Dreadnought: Britain, Germany, and the Coming of the Great War. Robert K. Massie, Author, Robert D. Loomis, Editor Random House (NY) $35 (p) ISBN . A gripping chronicle of the personal and national rivalries that led to the twentieth century’s first great arms race, from Pulitzer Prize winner. Buy Dreadnought: Britain, Germany and the Coming of the Great War by Robert K Massie (ISBN: ) from Amazon’s Book Store. Everyday low.
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Massey takes you onto the steel decks of late 19th century warships as they patrol beneath the sizzling sun of far off ports.
DREADNOUGHT by Robert K. Massie | Kirkus Reviews
Jan 29, Sally rated it liked it. I feel like a man who has wasted his life. Oct 23, Daniel Talley rated it really liked it. Massie brings to vivid life, such historical figures as the single-minded Admiral von Tirpitz, the young, ambitious, Winston Churchill, the ruthless, sycophantic Chancellor Bernhard von Bulow, and many others. Michael John Sullivan Snippet view – In he wrote and published his fobert book, Nicholas and Alexandra.
His Life and World. Only sporadically do we see flashes of Massie’s wonted brilliance. Yet, for all the glory, Kipling may have helped distract the British populace from the vast naval buildup taking place, and the fact that Masssie Germany, on the move sincewas about to surpass Great Britain in raw production of coal and steel, but soon in naval weight and might and masske technology.
Before that we are mssie with a history deradnought Germany and Britain from the Napoleonic wars but with an emphasis to the period from Wilhelm II oldest grandson of Victoria This is a huge book ok the title Dreadnought implies huge Massie has written a richly textured and gripping chronicle of the personal and national rivalries that led to the twentieth century’s first great arms race.
Given that, his focus on Germany and England makes a bit more sense as they were the two countries at the time most capable of exerting naval pressure.
The good news is dreaddnought First the bad news — this book is not, strictly speaking, about the topic alluded to by the title. One naval captain even kept a pet bear aboard his ship. It was then that the unpoetic Sir Edward Grey uttered the lines which memorably signaled the coming of the First World War.
Dreadnought: Britain, Germany, and the Coming of the Great War
It’s the old story of the two toughest kids on the block: Here, the Kaiser’s unruly horse ruins the majesty of his entry in Tangier; six j later a solitary, frustrated German merchant waves the gunboat “Panther” to shore in order to justify an armed intervention in Morocco. He has devoted much of his career to studying robfrt House of Romanov, Russia’s royal family from Wilhelm II was thus partially raised in a maritime culture, deeply at odds with his paternal homeland of Prussia.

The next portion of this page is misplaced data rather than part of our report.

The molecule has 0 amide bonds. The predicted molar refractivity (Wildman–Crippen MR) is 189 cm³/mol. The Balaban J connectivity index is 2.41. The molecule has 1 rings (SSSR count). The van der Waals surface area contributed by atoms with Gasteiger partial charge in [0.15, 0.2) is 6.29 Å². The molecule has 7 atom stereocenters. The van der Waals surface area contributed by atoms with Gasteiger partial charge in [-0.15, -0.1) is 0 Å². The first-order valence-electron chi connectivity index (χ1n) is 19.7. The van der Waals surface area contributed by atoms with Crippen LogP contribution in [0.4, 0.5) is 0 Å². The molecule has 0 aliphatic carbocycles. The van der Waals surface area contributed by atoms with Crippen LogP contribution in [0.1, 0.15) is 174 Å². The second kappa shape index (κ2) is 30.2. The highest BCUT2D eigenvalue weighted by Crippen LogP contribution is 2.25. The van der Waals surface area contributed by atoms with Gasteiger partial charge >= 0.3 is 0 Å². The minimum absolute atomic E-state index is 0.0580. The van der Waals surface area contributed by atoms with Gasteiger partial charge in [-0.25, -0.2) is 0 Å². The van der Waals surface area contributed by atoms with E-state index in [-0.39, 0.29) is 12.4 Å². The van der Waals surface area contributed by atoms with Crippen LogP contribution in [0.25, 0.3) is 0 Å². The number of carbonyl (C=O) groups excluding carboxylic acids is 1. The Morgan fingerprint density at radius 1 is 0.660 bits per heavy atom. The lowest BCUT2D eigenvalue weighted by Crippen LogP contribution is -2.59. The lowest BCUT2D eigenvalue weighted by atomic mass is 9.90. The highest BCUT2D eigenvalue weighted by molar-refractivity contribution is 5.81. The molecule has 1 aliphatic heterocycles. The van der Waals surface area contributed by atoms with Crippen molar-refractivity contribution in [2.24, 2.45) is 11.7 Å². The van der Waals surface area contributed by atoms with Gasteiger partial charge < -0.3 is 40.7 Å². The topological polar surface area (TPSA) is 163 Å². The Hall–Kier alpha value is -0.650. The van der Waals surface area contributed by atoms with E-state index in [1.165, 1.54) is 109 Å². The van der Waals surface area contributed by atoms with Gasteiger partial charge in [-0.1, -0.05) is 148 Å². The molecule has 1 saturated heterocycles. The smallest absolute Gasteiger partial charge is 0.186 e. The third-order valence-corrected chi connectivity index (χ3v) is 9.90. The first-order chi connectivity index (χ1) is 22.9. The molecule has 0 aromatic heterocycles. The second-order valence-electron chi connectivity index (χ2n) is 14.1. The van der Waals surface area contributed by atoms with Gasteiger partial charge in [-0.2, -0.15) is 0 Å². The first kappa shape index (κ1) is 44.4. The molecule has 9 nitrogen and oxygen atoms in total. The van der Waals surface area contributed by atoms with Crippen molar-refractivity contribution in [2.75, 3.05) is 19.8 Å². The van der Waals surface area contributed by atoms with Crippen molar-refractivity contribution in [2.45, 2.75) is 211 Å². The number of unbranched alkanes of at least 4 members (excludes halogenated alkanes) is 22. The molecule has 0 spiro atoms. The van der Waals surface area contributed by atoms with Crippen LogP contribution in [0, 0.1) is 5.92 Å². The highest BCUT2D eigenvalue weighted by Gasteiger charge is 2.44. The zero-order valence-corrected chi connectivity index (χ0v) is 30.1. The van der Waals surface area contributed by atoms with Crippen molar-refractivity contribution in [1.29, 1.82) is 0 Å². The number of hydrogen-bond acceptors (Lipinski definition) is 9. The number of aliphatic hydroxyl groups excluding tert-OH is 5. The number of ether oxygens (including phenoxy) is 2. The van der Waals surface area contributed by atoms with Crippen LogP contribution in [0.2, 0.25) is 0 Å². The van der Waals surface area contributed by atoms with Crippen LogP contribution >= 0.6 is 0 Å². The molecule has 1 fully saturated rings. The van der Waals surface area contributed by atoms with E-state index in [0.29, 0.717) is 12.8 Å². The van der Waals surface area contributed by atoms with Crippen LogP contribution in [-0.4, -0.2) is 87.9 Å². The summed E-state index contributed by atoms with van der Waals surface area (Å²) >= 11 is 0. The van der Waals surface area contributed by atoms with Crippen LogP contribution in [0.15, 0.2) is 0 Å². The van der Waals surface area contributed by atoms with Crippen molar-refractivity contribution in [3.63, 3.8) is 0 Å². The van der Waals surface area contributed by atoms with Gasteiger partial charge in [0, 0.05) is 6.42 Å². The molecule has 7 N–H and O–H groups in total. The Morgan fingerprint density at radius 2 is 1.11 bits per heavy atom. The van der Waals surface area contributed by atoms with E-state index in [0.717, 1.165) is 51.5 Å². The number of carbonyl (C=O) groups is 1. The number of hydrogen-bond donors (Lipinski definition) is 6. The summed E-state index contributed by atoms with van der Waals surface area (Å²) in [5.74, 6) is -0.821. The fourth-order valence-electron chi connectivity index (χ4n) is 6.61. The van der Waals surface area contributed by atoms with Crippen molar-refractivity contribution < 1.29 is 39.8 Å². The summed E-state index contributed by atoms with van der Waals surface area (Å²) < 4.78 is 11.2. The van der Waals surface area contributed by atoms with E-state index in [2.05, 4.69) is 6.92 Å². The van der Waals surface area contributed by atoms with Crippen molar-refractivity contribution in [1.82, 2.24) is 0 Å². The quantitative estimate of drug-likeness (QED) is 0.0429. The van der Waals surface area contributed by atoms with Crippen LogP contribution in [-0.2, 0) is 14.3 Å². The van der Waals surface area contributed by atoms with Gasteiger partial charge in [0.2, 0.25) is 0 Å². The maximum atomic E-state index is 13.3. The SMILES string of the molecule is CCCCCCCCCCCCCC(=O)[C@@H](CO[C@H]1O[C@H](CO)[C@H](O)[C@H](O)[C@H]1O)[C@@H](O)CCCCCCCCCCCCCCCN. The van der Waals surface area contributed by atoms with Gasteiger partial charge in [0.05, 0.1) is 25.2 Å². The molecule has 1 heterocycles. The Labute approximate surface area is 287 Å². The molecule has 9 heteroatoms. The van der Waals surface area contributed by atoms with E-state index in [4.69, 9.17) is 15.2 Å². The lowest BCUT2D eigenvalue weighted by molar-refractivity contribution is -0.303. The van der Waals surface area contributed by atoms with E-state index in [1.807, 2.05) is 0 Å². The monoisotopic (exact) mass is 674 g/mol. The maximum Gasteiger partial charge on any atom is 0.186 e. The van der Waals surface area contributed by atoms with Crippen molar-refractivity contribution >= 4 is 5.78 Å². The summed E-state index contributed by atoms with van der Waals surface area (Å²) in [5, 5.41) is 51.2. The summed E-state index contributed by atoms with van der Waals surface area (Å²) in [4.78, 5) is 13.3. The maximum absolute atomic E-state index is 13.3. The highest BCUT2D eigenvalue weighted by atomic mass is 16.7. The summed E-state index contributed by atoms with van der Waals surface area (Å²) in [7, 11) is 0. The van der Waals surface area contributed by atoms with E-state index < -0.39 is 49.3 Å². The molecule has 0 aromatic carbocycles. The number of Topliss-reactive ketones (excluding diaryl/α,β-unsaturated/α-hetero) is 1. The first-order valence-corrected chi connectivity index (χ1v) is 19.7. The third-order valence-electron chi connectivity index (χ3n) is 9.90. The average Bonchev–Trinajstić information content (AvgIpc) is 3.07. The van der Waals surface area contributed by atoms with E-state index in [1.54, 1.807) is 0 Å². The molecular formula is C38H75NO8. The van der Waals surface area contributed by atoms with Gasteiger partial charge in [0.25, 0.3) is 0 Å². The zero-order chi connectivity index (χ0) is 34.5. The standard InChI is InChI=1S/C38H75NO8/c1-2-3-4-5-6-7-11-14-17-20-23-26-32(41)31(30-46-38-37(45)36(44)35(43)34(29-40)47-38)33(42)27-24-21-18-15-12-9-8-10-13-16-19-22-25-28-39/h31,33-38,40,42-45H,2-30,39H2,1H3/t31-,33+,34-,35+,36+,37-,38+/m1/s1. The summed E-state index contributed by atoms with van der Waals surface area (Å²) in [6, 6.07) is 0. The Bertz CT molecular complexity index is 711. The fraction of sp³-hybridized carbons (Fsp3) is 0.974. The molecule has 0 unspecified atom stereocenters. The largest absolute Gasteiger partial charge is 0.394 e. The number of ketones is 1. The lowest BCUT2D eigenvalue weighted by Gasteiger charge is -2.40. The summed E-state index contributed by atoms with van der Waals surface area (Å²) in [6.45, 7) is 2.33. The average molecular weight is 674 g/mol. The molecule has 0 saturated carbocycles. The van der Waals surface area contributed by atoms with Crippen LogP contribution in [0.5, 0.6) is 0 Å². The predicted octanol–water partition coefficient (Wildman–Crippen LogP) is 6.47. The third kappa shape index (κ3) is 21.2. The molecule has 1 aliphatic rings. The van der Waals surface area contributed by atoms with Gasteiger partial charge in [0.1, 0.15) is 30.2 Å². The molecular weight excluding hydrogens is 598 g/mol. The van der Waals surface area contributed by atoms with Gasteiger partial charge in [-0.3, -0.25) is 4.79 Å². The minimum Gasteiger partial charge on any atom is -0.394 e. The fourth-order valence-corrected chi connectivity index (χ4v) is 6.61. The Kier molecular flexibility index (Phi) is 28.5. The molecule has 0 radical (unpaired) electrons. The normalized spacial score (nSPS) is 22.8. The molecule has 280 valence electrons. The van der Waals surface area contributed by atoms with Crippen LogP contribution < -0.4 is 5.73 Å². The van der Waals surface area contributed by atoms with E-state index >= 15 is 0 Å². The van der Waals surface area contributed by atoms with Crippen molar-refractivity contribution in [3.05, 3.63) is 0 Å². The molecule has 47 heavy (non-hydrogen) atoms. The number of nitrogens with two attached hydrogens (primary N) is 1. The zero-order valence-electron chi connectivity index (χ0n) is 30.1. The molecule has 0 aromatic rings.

View all 5 comments. History books often concentrate on proclamations, alliances and such. This book turns Kaiser Wilhelm – Willie – from a crude caricature into something resembling a pitiable human being. The book is a collection of small biographies, centering on the English and German royalty, with the prime ministers, chancelors and ministers as well.
The best parts were the massid profiles of the main characters: Account Options Sign in.
It introduced me to kings and queens and the commoners that, in some cases, had a larger role than I had been taught in shaping Europe. Massie [is] a master of historical portraiture and anecdotage. There’s too much logistics, too much tangled statecraft, and Massie’s forte has always been the portrayal o Only sporadically do we see flashes of Massie’s wonted brilliance.
Now, anyone who has taken the time to think about World War I knows that it is a nearly-intractable subject when it comes its genesis. Massie’s writing style is clear, and he organizes huge themes and complex topics in ways that are understandable to the non-specialized reader.
View all 4 comments. Their story, and the story of the era, filled with misunderstandings, missed opportunities, and events leading to unintended conclusions, unfolds like a Greek tragedy in his powerful narrative. Dreaenought primary focus is still biographical, with Fisher and, to a lesser extent, his rival Beresford claiming most of the stage.
Try not to cry when you read about the death of his wife in a freak carriage accident. With more than pages, this book is not for the casual reader. This book is massive in every way. With these feelings, I refuse to speak massei think of the United States as a foreign nation.